At MuckRock, we do a lot of user testing. Sitting the site down in front of new and old users alike lets us see how people use our websites and checks our assumptions against reality. It’s an invaluable process that reminds us how much details matter, particularly when working with busy people who need to quickly file and follow up on a bunch of requests and then get back to their day.
An agency we were recently speaking with was intrigued by the process and asked if we ever did user testing on agency letters. We hadn’t, but it seemed like a good idea. After months of testing, we now have some interesting results to share based on about a dozen interviews with members of the public, including reporters, frequent requesters, and people who had never filed.
A big thank you to all those testers who gave up their time, often on evenings and weekends, to sit down with us. A big thanks especially goes to the MuckRock user community as well as many volunteers from Code for Boston, the local Code for America chapter.
Settings expectations is key
Time and again, test participants said they appreciated when the agency made it clear where things stood, even if the news wasn’t what they hoped it would be. Sometimes requesters have a hard time even telling if a letter is acknowledging a request, asking for more information, or rejecting it — the language is too vague to parse.
Even if the letter did touch the main bases, requesters felt an estimated completion date and way to ensure things were on track was important.
Take the New York Police Department’s letter, for example, which was explicit about where things stood, provided a time frame for what comes next, and reassured the requester that their request was still being processed.
Sometimes, though, less is more. This letter from the Executive Office of Immigration Review had a lot of useful tidbits in it, but the ultimate effect was overwhelming the requester:
One thing a number of requesters mentioned is they wish they had the equivalent of the Domino’s Delivery Tracker for FOIA: A clear, understandable way to see the progress of their request and understand where they were along the broader process.
Make it easy to follow up
One thing almost everyone looked for was a way to follow up for more information or get in touch with questions.
Some of the key components people wanted to see:
- A phone number to call.
- A clear tracking or reference number they could cite.
- A URL where they could go for more information.
- A named point of contact — most participants reacted negatively when things were simply signed by the agency.
- An email address.
Following the FOIA Improvement Act, most agencies started including contact information for the FOIA public liaison, the Office of Government and Information Services, a brief description of the appeal process, and the person who is the main point of contact for the request. Having access to that information is extremely helpful, but it’s also often unclear which way the requester should turn and at what point.
Prior experiences with government shape impressions of FOIA process
Requesters have a motivation for why they are requesting information: Maybe they are a reporter working on a story and feel rushed to get the information in time; maybe they are an individual requesting something about their own files or about a matter of personal importance.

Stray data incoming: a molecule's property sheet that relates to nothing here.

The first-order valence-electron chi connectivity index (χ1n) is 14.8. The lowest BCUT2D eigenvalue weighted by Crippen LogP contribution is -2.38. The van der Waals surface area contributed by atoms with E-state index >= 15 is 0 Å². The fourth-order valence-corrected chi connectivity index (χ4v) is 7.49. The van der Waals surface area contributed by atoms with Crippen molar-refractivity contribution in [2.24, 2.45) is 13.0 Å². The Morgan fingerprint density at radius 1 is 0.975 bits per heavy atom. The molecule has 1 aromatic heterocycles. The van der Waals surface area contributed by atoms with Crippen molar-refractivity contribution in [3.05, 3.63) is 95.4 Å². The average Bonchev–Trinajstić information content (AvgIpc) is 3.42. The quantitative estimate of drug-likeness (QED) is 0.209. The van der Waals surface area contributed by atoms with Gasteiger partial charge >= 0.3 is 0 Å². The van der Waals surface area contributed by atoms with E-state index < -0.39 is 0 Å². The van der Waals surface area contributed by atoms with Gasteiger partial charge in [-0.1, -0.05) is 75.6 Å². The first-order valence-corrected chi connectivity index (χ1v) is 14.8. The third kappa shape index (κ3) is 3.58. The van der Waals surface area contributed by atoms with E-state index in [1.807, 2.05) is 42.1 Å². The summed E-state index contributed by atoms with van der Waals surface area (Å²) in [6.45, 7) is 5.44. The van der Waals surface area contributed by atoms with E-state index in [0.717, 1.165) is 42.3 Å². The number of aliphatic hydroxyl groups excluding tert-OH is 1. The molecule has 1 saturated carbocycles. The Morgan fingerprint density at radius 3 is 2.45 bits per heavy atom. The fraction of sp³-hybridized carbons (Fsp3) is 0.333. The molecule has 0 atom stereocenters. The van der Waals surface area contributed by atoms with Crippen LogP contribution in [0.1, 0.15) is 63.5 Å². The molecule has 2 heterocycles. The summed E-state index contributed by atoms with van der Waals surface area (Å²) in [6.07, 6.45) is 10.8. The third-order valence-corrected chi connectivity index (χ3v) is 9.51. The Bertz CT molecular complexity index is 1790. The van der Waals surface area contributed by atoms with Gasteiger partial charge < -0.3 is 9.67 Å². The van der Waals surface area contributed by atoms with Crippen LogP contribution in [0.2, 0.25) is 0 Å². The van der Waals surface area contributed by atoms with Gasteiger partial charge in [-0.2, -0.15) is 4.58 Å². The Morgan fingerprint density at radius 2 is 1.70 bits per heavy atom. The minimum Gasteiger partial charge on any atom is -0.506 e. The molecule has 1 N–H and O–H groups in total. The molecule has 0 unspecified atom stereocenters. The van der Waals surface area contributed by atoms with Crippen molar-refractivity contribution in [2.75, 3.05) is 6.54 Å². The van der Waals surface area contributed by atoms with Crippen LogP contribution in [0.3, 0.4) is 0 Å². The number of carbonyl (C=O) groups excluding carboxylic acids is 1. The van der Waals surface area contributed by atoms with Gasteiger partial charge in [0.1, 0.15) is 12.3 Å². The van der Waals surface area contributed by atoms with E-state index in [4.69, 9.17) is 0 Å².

Their prior experiences with government — good and bad — really colored participant readings of the letters, whether in giving agencies with bad letters the benefit of the doubt or with some participants saying that the letter sounds good, but they don’t expect any meaningful results.
For many requesters, the FOIA process is not just a way to get information but a last resort to better understand government’s actions or rectify a problem after other channels have been exhausted. As such, it’s a chance to either heighten frustrations or a chance to turn things around with a positive experience.
Other elements participants want to see in a letter
Agencies often discuss the key elements requesters want to see in a letter. In addition to the contact details listed above, some recurring items participants mentioned:
- An estimated date of completion.
- A clear, non-technical explanation of how the request would be processed and where the request was on its journey (i.e., it will be sent out to the office we think has the documents and then transferred to the FOIA office for review.).
- Information on how to appeal or get more information.
- An explanation of why action was taken, such as fees assessed or a fee category determined.
- A short confirmation or restatement of what was originally requested.
- Plain language advice on what is needed if more information is required, such as for a fee category change.
- Outlining key dates, such as when the request was received and when the acknowledgement letter was sent.
- A personal salutation rather than a generic greeting
We hope these notes are useful for agencies looking to improve their acknowledgement letters. We hope to use this feedback to also improve the MuckRock service, using our data and experience to help guide requesters more clearly through the process even when letters don’t have all the elements people hope to see. Look for changes towards the beginning of next year and sign up for our newsletter to get updates on all of our site upgrades.